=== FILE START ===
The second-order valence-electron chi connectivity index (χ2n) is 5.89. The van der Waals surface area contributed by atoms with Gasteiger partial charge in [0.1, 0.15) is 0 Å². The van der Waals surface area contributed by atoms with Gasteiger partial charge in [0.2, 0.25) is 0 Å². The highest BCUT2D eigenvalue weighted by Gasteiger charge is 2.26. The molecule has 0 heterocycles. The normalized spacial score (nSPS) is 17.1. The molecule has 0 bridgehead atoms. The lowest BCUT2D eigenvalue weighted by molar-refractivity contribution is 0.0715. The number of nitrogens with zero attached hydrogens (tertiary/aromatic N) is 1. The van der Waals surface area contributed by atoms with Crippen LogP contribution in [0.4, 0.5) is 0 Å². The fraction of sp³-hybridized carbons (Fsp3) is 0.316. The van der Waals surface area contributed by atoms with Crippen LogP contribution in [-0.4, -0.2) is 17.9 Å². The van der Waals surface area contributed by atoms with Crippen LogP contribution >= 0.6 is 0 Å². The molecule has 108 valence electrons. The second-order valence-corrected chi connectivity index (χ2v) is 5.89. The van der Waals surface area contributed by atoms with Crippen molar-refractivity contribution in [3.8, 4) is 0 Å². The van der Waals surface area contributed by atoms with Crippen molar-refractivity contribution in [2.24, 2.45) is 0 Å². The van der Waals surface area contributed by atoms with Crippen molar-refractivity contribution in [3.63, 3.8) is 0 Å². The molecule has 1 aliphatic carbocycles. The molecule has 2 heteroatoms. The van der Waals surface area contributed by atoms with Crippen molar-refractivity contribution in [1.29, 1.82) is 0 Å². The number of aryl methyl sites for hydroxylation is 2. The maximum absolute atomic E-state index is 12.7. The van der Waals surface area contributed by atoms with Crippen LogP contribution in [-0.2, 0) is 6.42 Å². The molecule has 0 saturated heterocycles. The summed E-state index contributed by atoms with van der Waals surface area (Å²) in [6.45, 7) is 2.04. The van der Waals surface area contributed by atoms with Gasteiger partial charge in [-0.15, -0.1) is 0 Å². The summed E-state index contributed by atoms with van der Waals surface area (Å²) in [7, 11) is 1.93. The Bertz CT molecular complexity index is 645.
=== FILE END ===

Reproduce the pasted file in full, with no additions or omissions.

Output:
The second-order valence-electron chi connectivity index (χ2n) is 5.89. The van der Waals surface area contributed by atoms with Gasteiger partial charge in [0.1, 0.15) is 0 Å². The van der Waals surface area contributed by atoms with Gasteiger partial charge in [0.2, 0.25) is 0 Å². The highest BCUT2D eigenvalue weighted by Gasteiger charge is 2.26. The molecule has 0 heterocycles. The normalized spacial score (nSPS) is 17.1. The molecule has 0 bridgehead atoms. The lowest BCUT2D eigenvalue weighted by molar-refractivity contribution is 0.0715. The number of nitrogens with zero attached hydrogens (tertiary/aromatic N) is 1. The van der Waals surface area contributed by atoms with Crippen LogP contribution in [0.4, 0.5) is 0 Å². The fraction of sp³-hybridized carbons (Fsp3) is 0.316. The van der Waals surface area contributed by atoms with Crippen LogP contribution in [-0.4, -0.2) is 17.9 Å². The van der Waals surface area contributed by atoms with Crippen LogP contribution >= 0.6 is 0 Å². The molecule has 108 valence electrons. The second-order valence-corrected chi connectivity index (χ2v) is 5.89. The van der Waals surface area contributed by atoms with Crippen molar-refractivity contribution in [3.8, 4) is 0 Å². The van der Waals surface area contributed by atoms with Crippen molar-refractivity contribution in [2.24, 2.45) is 0 Å². The van der Waals surface area contributed by atoms with Crippen molar-refractivity contribution in [3.63, 3.8) is 0 Å². The molecule has 1 aliphatic carbocycles. The molecule has 2 heteroatoms. The van der Waals surface area contributed by atoms with Crippen molar-refractivity contribution in [1.29, 1.82) is 0 Å². The number of aryl methyl sites for hydroxylation is 2. The maximum absolute atomic E-state index is 12.7. The van der Waals surface area contributed by atoms with Crippen LogP contribution in [-0.2, 0) is 6.42 Å². The molecule has 0 saturated heterocycles. The summed E-state index contributed by atoms with van der Waals surface area (Å²) in [6.45, 7) is 2.04. The van der Waals surface area contributed by atoms with Gasteiger partial charge in [-0.15, -0.1) is 0 Å². The summed E-state index contributed by atoms with van der Waals surface area (Å²) in [7, 11) is 1.93. The Bertz CT molecular complexity index is 645.